So probably the best answer – at least for the purposes of indexing English text – is to write a parser that, when it sees a punctuation character, checks the character after the punctuation mark.
If it's a letter, then it's most likely to be an abbreviation like 'that's' or 'it's', and it should be included in the word. Even better, these days documents will contain things like email addresses and URLs. These can be viewed as 'words' in their own right, and this word-parser algorithm would work with them too.
Of course, for other languages, parsing words could require other algorithms depending on issues like the character set being used (ideographic text, for example, would be interesting) or the grammar rules for the language. In parsing the text, it's likely that we'll find duplicate words.
For a simple index, such as the one we're using here, all we need to know is whether a particular document includes a given word. We're not particularly interested in whether the document uses that word once, twice or a thousand times. After all, when we get to displaying the list of search results, the user will just click on a given link and go to that particular URL to browse the document.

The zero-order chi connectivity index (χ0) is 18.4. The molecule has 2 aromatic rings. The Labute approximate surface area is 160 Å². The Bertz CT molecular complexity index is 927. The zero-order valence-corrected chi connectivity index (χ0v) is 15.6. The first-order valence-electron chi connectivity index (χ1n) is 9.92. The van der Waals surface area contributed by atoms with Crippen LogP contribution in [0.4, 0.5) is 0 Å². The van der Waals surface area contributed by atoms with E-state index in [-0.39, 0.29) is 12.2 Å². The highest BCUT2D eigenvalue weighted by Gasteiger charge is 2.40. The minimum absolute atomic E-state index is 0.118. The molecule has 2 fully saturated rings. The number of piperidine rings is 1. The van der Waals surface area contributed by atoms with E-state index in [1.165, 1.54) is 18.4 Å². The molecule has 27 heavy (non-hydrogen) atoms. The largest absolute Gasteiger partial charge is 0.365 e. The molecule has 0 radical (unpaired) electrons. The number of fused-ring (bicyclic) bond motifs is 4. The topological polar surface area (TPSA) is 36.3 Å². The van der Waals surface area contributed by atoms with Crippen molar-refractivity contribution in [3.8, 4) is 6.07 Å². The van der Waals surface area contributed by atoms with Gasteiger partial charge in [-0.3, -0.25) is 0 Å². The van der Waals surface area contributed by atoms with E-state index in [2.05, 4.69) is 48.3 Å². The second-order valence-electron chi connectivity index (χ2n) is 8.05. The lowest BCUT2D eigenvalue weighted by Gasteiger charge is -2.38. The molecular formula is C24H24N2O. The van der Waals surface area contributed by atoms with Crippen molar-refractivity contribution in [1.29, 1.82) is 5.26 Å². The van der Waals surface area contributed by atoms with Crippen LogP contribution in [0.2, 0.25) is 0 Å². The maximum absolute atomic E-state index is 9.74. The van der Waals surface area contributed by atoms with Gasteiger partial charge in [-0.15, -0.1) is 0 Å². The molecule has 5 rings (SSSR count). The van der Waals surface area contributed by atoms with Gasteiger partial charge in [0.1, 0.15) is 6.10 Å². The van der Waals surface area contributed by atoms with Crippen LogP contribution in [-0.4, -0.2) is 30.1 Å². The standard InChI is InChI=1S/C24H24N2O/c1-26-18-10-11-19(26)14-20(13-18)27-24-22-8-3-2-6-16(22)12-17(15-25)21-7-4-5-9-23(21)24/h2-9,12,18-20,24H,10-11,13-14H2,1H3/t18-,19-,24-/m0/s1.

In our parsing exercise, then, we should ignore duplicates and aim for a list of words used. The next step is to throw out the words that have no searchable meaning because every document will use them. Examples of these stop words (as they're called) are 'the', 'a', 'is', 'I', 'in' and so on (and those last three words too!).
Every application of a text indexing algorithm will use its own set of stop words, and these lists will be built up and maintained at runtime from the content being seen. After all that is done, we'll have a table of document names with a list of words for each document, as shown in Figure 1.
Figure 1: A forward index lists all of the words that are found in a particular document
Here I've named the documents as numbers, and in practice we'd have another table that cross referenced these numbers to the actual URL for the document. The next step is to invert this table; after all, for a search we're going to be given a word, and we have to identify the documents that contain this word.
The word should be the key, and at the moment the table is keyed by document number. What we end up with is a table as shown in Figure 2. The table is keyed by word, and the data for each record in the table is a list of document numbers. This structure is known as an inverted file. Starting from a table of words per document, we end up with a table of documents per word.
Figure 2: This inverted index is a list that shows which documents contain a certain word
Searching for keywords
Searching for keywords
For a search engine, the original table is going to have billions of rows since there are billions of pages on the web. The rows will be relatively short (maybe less than a thousand fields). However, the inverted table will have correspondingly fewer rows – let's say of the order of magnitude of a million or so – but each row could be huge.